Well, I was with him... until the last paragraph. Here his child is crying out to go to a church where she can hear about Jesus, and daddy says, "No, dear. The pastor is just in a slump, and we are going to stay -- even if he abandons the Bible from now on and lectures and derides us about giving money to Bellevue each and every week of the year instead of preaching the gospel." Good grief, man! What's the matter with you? It seems as if you're so loyal to "Bellevue" (whatever that means in your mind) that you are letting your children suffer. You're letting loyalty to a man and an institution trump your command as the spiritual leader of your family to make sure your children are taught Scripture (which I've no doubt they are at home), not to force them to listen to their parents berated and belittled and beat over the head week after week with demands to "give."
You said you weren't as sure of your words to your daughter as she was. Good! You shouldn't be sure of your words in this case because you're misguided, and I sincerely hope this means you're being convicted. Your "role" when you experience this type of spiritual abuse in the church is not to "joyfully accept it." Your role is to warn others and get yourself and your family the heck out of there! I realize change is difficult, but believe me, there is life outside of and after Bellevue.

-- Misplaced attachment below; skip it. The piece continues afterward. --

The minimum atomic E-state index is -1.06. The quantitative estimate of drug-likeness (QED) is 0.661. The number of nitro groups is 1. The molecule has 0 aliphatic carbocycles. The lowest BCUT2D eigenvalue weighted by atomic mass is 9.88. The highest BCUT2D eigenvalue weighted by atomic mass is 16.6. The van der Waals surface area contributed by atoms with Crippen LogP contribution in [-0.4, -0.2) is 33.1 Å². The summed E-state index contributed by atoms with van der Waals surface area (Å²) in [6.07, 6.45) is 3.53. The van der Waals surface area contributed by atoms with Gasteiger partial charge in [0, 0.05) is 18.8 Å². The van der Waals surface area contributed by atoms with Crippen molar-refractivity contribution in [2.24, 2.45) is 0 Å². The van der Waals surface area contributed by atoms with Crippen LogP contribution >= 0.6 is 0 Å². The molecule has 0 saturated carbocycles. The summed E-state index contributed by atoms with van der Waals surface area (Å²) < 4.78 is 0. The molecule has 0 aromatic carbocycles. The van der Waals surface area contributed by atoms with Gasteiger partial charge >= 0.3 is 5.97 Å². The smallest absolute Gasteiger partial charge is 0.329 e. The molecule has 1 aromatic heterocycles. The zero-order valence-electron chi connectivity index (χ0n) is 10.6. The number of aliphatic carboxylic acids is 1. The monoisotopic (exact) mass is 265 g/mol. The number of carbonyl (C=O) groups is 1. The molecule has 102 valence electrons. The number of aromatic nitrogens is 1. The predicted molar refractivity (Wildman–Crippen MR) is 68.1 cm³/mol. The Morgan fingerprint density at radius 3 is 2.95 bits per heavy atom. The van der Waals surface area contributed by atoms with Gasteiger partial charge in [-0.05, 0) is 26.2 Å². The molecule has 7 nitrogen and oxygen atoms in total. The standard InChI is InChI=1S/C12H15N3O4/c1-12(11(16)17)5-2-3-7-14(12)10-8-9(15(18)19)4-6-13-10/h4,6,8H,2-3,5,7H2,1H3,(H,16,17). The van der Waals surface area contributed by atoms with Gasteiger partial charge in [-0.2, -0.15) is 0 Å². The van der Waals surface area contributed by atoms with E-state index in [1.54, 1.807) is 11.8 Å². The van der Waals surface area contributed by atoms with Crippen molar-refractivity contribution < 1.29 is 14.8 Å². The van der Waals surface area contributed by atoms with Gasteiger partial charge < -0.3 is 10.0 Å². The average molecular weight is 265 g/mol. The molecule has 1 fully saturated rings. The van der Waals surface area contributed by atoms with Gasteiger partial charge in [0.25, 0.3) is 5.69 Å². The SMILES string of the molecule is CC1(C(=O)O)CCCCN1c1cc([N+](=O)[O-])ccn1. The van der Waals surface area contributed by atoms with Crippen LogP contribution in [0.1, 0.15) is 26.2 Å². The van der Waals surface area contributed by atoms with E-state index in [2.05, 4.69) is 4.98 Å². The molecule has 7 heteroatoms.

"Solomon" also wrote an interesting article about the now-defunct i2Memphis. (He has now deleted it. See here.)
He wrote, "My perspective [about i2Memphis] abruptly changed when my oldest daughter, recently turned 13, asked if she could go one night. I told her absolutely not, and asked why in the world she'd ever want to go to a meeting with college students and single adults. Her response was that lots of middle and high school students were going.
Errr... so you already knew about the drinking and sex in the restrooms, but it took your 13-year-old daughter asking to go to jolt you into reality?
He continues, "I was shocked, stunned, and I was scared to death. I couldn't believe that the church would actually allow children into an emotionally charged environment where they were possibly exposed to drinking and maybe even sex."
Why would a church create such an "emotionally charged" environment at all?
Then he asks, "Why on earth was this monster ever dreamed up in the first place?"
Good question. Why, indeed. An even better question might be, "Why would you allow your family to remain in an environment where such things would be allowed to happen in the first place?" Obviously the people who dream up these ridiculous programs are not the types of "spiritual leaders" I would want leading me or my children. Why would you stay in a church that could create that kind of environment and subject your children to it? After all, this isn't the only church event we've heard about where drinking was involved.